Move over, Kerouac! "Grand Theft Auto" is the American Dream narrative now

When real travel stops feeling revelatory, the digital road takes its place — for good or ill

Published January 5, 2014 9:00PM (EST)

You want to begin again. You'll get it right this time. Buy the beautiful house, associate with interesting, beautiful people. Drive a new car. A fast one. Get rich, naturally. You want to cut everything away, leave behind all your old things, all your old acquaintances. Slip out quietly as night falls, or just as the sun's rising. A clean slate, no past. Head someplace else, somewhere far away. You want to have control this time. Be your own architect. Press “Start” once more. A new life. A new career, in a new town. We've all thought of that right? It's what we were promised, after all.

Ain't the American Dream grand? Michael, one of three playable characters in "Grand Theft Auto V," yells this periodically during firefights, typically when you're rampaging against cops. In a nutshell, that context is all you need to understand the wicked smirk specific to the GTA franchise's exaggerated vision of America. It's always hard to pin down exactly what the ultra-successful series is. "GTA" is equal parts incisively clever and on the nose. It pushes boundaries with some of the most mature content in mainstream video games while channeling that content toward juvenile ends, tapping into latent teenage dreams of anarchy. The games acerbically critique American consumerism while also offering a world in which driving up on a sidewalk and running down civilians is cause for laughing out loud.

Throughout, one thing has been consistent. In its continual mining of classic American crime dramas, from “The Godfather” to “Scarface” to “Heat,” the GTA franchise automatically inherits that tradition's outlaw take on undying American Dream tropes. The upward mobility, the rags to riches, all with a pistol in one hand and a bag of money in the other. Through its knowing recalibration of this traditional structure, "GTA" would like to position itself as subversive. And, no doubt, its vision of America has always been an amusingly satirical one, that proclamation of “Ain't the American Dream grand?” delivered with a healthy amount of sarcasm. But it's also fantasy fulfillment. As much as this newest iteration of "GTA" skewers American culture, it also captures how the GTA franchise as a whole plays into a more contemporary tradition — a new, digital American frontier in which to play out our inherited myth over and over. One that urges us to press “Start” once more, but on the pretense of what is, ultimately, a batch of false promises.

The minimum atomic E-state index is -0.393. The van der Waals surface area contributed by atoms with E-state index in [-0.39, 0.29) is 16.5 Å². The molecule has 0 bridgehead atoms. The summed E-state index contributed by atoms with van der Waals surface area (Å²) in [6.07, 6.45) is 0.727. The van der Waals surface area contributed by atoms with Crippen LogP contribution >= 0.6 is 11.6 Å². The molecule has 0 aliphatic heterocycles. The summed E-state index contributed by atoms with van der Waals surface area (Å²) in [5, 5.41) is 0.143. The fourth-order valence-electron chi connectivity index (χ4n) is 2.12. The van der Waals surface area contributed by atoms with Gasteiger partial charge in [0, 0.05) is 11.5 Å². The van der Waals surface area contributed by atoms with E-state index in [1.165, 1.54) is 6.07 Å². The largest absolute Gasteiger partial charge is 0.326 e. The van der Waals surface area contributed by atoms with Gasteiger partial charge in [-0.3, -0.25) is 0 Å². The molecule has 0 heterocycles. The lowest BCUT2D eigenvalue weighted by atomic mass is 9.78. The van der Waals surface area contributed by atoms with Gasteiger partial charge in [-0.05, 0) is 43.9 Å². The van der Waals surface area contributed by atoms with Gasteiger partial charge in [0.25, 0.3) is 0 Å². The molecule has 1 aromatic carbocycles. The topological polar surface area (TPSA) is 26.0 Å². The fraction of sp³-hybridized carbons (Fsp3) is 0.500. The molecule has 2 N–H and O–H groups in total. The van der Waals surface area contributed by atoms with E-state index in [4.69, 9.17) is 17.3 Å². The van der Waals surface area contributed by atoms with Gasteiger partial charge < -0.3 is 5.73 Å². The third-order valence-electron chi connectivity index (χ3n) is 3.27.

There has always seemed to be promise in the American landscape — its expansiveness seemed to suggest unlimited potential for self-reinvention. It's big enough for you to keep diving deeper inward, and this has become woven into the stories we tell ourselves about American identity. This is, of course, all over the place, but just take a look at three iconic American artists. Fitzgerald gave us one of the holy texts of American Dream iconography with “The Great Gatsby,” one of the archetypal stories of a man fleeing to one coast to recreate himself in a new image, to start again as someone else. There was something more diffuse in the stories of Kerouac, a wanderlust that ping-ponged between those two dream-state destinations of New York and California. And, of course, there's always Springsteen, perhaps the most iconic American artist to poeticize the lure and possibilities of the open highway.